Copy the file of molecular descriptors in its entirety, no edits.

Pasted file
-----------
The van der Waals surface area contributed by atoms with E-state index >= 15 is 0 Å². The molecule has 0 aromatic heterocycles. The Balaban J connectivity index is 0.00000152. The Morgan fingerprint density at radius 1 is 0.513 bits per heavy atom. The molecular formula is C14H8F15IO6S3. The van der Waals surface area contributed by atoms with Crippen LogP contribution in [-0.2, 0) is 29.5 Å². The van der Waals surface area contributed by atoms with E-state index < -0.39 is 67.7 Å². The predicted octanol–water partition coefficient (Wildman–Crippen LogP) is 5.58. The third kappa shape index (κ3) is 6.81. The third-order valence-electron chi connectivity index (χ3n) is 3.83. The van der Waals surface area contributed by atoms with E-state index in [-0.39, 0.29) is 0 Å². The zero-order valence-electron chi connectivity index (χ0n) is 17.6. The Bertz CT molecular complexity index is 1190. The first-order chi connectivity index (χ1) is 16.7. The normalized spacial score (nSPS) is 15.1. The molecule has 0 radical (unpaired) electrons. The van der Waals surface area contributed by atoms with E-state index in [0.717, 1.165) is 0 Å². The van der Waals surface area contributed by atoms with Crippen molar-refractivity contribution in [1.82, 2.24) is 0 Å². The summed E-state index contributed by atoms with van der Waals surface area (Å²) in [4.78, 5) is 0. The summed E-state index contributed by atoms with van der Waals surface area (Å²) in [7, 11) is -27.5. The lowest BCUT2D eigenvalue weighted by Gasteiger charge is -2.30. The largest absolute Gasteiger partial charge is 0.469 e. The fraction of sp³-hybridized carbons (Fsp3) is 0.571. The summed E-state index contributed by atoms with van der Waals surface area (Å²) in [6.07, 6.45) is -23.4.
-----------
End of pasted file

The van der Waals surface area contributed by atoms with E-state index >= 15 is 0 Å². The molecule has 0 aromatic heterocycles. The Balaban J connectivity index is 0.00000152. The Morgan fingerprint density at radius 1 is 0.513 bits per heavy atom. The molecular formula is C14H8F15IO6S3. The van der Waals surface area contributed by atoms with Crippen LogP contribution in [-0.2, 0) is 29.5 Å². The van der Waals surface area contributed by atoms with E-state index < -0.39 is 67.7 Å². The predicted octanol–water partition coefficient (Wildman–Crippen LogP) is 5.58. The third kappa shape index (κ3) is 6.81. The third-order valence-electron chi connectivity index (χ3n) is 3.83. The van der Waals surface area contributed by atoms with E-state index in [-0.39, 0.29) is 0 Å². The zero-order valence-electron chi connectivity index (χ0n) is 17.6. The Bertz CT molecular complexity index is 1190. The first-order chi connectivity index (χ1) is 16.7. The normalized spacial score (nSPS) is 15.1. The molecule has 0 radical (unpaired) electrons. The van der Waals surface area contributed by atoms with E-state index in [0.717, 1.165) is 0 Å². The van der Waals surface area contributed by atoms with Crippen molar-refractivity contribution in [1.82, 2.24) is 0 Å². The summed E-state index contributed by atoms with van der Waals surface area (Å²) in [4.78, 5) is 0. The summed E-state index contributed by atoms with van der Waals surface area (Å²) in [7, 11) is -27.5. The lowest BCUT2D eigenvalue weighted by Gasteiger charge is -2.30. The largest absolute Gasteiger partial charge is 0.469 e. The fraction of sp³-hybridized carbons (Fsp3) is 0.571. The summed E-state index contributed by atoms with van der Waals surface area (Å²) in [6.07, 6.45) is -23.4.